OFFICE OF THE PROVOST

Cynthia M. Beall, PhD


Cynthia M. Beall, PhD, S. Idell Pyle Professor of Anthropology, is internationally recognized for her work on the biology of people who live at high altitudes. She joined the Department of Anthropology at Case Western Reserve in 1976 and immediately began a series of pioneering field studies into the ways in which Andean, Tibetan and East African highlanders respond to and thrive in their stressful native environments. She was the first to thoroughly document the use of different biological pathways by Andean and Tibetan highlanders. Additional research has detected natural selection occurring in modern Tibet and identified a key role for nitric oxide gas at high altitude. Her work has attracted continuous federal funding since 1981 and resulted in more than 60 publications in scientific journals, as well as numerous invited book chapters and presentations. She has been recognized with election to the U.S. National Academy of Sciences and the American Philosophical Society.

Beall's professional service record reflects her international and interdisciplinary approach to science. It includes membership on national and international committees and boards, including the Scientific Advisory Committee for the Social, Behavioral and Economic Sciences' Directorate of the National Science Foundation; Council of the National Academy of Sciences, the Board on International Scientific Organizations of the National Research Council, and the Executive Board of the International Council on Science. In her own disciplines, she has served as president of the Human Biology Association, chair of Section 51 Anthropology of the National Academy of Sciences, and incoming chair of Section H Anthropology of the American Association for the Advancement of Science.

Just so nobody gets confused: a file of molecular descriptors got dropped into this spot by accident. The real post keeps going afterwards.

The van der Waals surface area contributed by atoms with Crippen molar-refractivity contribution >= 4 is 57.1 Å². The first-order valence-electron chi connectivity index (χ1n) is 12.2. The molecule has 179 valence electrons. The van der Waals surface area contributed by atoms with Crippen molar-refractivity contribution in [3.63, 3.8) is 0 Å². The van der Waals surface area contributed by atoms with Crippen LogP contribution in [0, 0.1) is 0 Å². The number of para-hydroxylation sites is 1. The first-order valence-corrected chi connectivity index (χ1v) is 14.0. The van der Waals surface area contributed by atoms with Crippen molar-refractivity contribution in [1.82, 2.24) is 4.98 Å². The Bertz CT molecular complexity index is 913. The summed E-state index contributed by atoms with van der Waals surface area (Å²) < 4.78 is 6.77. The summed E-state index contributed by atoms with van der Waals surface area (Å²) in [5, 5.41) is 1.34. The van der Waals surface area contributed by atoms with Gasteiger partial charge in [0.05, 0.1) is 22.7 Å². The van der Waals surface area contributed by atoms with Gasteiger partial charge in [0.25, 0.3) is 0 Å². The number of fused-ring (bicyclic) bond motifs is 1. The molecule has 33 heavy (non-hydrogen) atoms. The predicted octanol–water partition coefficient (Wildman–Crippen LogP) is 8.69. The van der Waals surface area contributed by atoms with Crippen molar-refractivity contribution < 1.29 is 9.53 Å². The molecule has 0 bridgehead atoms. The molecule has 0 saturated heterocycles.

In addition to a teaching schedule that includes introductory and upper-level class instruction, directing the steering committee of the evolutionary biology program, developing programs in anthropology and global health, undergraduate and graduate advising, Beall has also served on university committees, including the Faculty Senate Executive Committee and Research Committee and the College of Arts and Sciences Appointments Committee. Beall also played a key role in the development of Science Café Cleveland, an informal public forum for the open discussion of current issues in science.